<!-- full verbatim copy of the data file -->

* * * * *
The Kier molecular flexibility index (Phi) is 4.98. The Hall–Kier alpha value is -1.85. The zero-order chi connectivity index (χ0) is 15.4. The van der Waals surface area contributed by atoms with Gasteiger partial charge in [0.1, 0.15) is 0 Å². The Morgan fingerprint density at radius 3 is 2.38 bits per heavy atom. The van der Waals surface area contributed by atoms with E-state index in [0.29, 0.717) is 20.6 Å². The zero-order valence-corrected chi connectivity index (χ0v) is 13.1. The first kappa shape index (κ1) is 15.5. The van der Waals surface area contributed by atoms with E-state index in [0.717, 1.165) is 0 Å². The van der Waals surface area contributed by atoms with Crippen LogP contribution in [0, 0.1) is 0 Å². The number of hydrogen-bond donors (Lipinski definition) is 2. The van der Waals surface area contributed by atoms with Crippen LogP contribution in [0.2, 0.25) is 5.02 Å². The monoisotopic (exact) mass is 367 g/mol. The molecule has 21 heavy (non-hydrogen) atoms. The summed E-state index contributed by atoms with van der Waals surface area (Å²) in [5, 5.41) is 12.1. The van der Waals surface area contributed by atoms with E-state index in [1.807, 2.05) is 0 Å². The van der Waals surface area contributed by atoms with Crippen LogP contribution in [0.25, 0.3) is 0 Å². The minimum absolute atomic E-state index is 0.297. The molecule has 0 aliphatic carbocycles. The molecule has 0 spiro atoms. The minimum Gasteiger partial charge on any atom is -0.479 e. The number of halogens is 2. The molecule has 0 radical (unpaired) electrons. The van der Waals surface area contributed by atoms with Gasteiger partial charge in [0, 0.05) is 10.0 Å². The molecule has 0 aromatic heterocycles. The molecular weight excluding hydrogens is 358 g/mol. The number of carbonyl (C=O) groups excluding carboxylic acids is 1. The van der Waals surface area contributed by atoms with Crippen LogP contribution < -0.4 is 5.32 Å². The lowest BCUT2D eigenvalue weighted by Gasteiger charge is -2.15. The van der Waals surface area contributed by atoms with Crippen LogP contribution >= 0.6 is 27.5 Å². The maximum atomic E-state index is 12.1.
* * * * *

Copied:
The Kier molecular flexibility index (Phi) is 4.98. The Hall–Kier alpha value is -1.85. The zero-order chi connectivity index (χ0) is 15.4. The van der Waals surface area contributed by atoms with Gasteiger partial charge in [0.1, 0.15) is 0 Å². The Morgan fingerprint density at radius 3 is 2.38 bits per heavy atom. The van der Waals surface area contributed by atoms with E-state index in [0.29, 0.717) is 20.6 Å². The zero-order valence-corrected chi connectivity index (χ0v) is 13.1. The first kappa shape index (κ1) is 15.5. The van der Waals surface area contributed by atoms with E-state index in [0.717, 1.165) is 0 Å². The van der Waals surface area contributed by atoms with Crippen LogP contribution in [0, 0.1) is 0 Å². The number of hydrogen-bond donors (Lipinski definition) is 2. The van der Waals surface area contributed by atoms with Crippen LogP contribution in [0.2, 0.25) is 5.02 Å². The monoisotopic (exact) mass is 367 g/mol. The molecule has 21 heavy (non-hydrogen) atoms. The summed E-state index contributed by atoms with van der Waals surface area (Å²) in [5, 5.41) is 12.1. The van der Waals surface area contributed by atoms with E-state index in [1.807, 2.05) is 0 Å². The van der Waals surface area contributed by atoms with Crippen LogP contribution in [0.25, 0.3) is 0 Å². The minimum absolute atomic E-state index is 0.297. The molecule has 0 aliphatic carbocycles. The molecule has 0 spiro atoms. The minimum Gasteiger partial charge on any atom is -0.479 e. The number of halogens is 2. The molecule has 0 radical (unpaired) electrons. The van der Waals surface area contributed by atoms with Gasteiger partial charge in [0, 0.05) is 10.0 Å². The molecule has 0 aromatic heterocycles. The molecular weight excluding hydrogens is 358 g/mol. The number of carbonyl (C=O) groups excluding carboxylic acids is 1. The van der Waals surface area contributed by atoms with Crippen LogP contribution < -0.4 is 5.32 Å². The lowest BCUT2D eigenvalue weighted by Gasteiger charge is -2.15. The van der Waals surface area contributed by atoms with Crippen LogP contribution >= 0.6 is 27.5 Å². The maximum atomic E-state index is 12.1.